The country’s energy regulator last week shot down another request by the Ceylon Electricity Board (CEB) to buy emergency power from an unknown high-cost source. The latest request to buy 55 megawatt (MW) of emergency power was flat out rejected by the Public Utilities Commission of Sri Lanka (PUCSL) on the grounds the CEB had not only violated the Sri Lanka Electricity Act but also had misled the Cabinet of Ministers and PUCSL itself.
According to the PUCSL, the requested 55 MW emergency power from an undisclosed party is neither a least cost option nor justified adequately, instead has misled the Cabinet committee on economic management. This is the second such instance the CEB made requests for emergency power within a short span of five days.
The PUCSL said there was adequate generation capacity and energy in the system for three months from April to June 2016. On April 1, the CEB wrote to the PUCSL seeking permission to purchase high-cost thermal power from Ace Power Embilipitiya (Ace), of which the power purchase agreement (PPA) lapsed a year ago after 10 years of operation.
The second such request to buy another 55 MWs was made on April 5 - just a day prior to the signing of the PPA with Ace Power for 100 MWs. The CEB signed the agreement with Ace Power on April 6 when the regulator saw no requirement to buy such power. To this effect, the CEB bypassed the regulator and obtained the approval from the Cabinet on March 30 and did not wait for the PUCSL’s response, which came on April 7.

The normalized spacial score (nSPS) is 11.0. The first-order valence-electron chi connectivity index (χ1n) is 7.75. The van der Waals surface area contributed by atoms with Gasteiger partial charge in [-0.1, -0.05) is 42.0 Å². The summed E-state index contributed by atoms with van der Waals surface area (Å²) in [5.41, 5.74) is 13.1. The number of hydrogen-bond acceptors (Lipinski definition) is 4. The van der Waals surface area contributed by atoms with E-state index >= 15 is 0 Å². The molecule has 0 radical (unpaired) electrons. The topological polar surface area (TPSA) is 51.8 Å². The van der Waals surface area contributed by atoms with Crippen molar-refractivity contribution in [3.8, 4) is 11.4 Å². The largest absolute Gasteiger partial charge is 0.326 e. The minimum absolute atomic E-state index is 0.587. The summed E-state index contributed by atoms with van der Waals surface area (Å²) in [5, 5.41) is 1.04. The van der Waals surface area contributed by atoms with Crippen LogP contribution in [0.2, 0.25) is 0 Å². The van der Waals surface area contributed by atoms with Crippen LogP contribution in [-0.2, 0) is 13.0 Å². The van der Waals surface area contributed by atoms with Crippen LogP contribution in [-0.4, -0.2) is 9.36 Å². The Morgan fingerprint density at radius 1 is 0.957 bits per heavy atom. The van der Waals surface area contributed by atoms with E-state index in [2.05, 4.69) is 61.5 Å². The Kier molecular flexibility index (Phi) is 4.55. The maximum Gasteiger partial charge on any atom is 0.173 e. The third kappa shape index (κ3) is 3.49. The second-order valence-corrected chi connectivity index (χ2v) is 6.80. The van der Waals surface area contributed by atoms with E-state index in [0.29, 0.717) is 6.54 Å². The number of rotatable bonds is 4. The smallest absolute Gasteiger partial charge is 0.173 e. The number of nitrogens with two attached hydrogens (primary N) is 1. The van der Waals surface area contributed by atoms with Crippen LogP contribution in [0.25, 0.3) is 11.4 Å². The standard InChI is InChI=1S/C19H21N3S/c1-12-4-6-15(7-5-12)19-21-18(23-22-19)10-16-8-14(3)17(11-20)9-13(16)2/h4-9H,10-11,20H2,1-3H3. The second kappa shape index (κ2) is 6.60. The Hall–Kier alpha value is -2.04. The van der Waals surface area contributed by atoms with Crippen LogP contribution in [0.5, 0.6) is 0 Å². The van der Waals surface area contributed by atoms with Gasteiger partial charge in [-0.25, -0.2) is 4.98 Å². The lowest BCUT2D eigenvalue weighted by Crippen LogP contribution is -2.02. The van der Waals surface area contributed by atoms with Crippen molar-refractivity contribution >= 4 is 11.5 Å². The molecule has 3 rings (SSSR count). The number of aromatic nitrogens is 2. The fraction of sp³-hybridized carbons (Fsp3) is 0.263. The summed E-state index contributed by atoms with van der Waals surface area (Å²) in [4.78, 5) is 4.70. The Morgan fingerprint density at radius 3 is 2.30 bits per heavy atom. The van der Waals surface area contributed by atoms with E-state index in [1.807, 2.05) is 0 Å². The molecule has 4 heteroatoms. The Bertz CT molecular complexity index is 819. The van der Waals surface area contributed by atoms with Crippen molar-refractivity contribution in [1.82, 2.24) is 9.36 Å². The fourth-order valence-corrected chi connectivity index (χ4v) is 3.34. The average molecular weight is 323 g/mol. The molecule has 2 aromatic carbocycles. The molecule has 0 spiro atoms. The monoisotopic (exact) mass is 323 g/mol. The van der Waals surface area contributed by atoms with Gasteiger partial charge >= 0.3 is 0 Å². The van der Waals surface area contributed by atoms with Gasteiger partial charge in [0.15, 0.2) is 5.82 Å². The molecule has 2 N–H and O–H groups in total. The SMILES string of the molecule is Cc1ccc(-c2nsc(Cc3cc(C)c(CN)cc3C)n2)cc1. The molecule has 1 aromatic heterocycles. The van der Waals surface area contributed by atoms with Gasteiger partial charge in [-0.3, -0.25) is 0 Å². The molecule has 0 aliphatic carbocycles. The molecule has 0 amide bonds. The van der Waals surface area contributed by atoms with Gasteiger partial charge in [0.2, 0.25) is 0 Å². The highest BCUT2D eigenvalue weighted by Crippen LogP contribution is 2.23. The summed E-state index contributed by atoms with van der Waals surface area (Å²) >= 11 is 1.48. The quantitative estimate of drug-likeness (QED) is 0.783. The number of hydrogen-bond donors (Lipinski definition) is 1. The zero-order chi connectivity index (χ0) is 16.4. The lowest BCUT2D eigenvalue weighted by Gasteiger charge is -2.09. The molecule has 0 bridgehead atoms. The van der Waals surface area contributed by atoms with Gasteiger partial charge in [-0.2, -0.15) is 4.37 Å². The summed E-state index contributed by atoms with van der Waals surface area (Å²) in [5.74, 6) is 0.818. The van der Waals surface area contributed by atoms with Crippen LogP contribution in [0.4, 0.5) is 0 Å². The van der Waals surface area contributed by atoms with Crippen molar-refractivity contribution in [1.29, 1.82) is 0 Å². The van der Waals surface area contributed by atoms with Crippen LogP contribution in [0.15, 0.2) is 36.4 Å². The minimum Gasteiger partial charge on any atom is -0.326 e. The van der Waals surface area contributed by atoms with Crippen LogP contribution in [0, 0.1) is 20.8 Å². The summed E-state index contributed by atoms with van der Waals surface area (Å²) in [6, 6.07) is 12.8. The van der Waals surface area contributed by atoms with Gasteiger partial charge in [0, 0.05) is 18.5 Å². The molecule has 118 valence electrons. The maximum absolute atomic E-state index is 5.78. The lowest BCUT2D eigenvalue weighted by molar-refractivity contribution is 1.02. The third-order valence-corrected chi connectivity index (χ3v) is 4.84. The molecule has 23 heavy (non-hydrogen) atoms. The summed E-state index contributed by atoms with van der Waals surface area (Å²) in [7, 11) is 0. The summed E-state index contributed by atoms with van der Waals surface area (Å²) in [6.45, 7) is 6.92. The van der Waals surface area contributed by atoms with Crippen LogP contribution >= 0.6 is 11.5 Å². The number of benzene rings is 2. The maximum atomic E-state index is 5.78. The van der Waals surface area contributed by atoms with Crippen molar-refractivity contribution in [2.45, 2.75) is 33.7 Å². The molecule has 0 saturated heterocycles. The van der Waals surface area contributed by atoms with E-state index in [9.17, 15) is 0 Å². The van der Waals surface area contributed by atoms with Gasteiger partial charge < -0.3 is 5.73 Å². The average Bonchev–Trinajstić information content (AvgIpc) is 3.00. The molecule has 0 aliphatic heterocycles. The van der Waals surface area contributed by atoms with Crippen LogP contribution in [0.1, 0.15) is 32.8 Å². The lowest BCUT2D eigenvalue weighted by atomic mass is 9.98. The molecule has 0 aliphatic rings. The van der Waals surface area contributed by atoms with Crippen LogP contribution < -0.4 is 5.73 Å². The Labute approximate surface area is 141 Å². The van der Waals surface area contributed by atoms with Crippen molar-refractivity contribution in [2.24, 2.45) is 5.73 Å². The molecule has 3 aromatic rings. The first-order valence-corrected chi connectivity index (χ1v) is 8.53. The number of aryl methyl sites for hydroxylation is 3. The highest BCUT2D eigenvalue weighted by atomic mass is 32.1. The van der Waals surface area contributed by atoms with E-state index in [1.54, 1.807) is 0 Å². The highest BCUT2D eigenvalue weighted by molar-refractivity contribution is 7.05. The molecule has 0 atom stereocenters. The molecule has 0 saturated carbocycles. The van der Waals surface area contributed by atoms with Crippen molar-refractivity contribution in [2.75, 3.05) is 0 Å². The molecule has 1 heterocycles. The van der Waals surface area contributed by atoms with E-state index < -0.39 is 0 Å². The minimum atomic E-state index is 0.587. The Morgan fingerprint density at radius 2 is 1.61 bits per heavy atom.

In fact, the PUCSL, in its letter dated April 7, questioned the rationale for seeking permission from it when the CEB had already obtained the Cabinet approval on March 30 to purchase electricity from Ace for one year as a contingency plan. The regulatory also pointed out the differences between the information provided by the CEB to it and to the Cabinet. The CEB in its letter to the PUCSL dated April 19 stated a requirement of additional 55 MWs of emergency power over and above Ace’s 100 MWs “to build up Samanalawewa reservoir level until the next rain season, which is expected in early June this year.” The report to the Cabinet submitted on March 28 said that only the “95 MWs in the Block 1 are sufficient to this issue.” Further, in Block 2, while the requirement as stated in the report to the Cabinet was 40 MWs, the letter sent to the PUCSL stated the requirement was only 20 MWs. Meanwhile, PUCSL said that power transmission constraints when energy being available could not be considered as emergencies to justify power purchasing from private parties. “Hence, the commission decided not to grant permission for the procurement emergency electricity power (55 MWs) as requested vide your letter dated April 5, 2016,” PUCSL Chairman Saliya Mathew said in his letter dated April 22 to CEB General Manager M.C. Wickramasekara.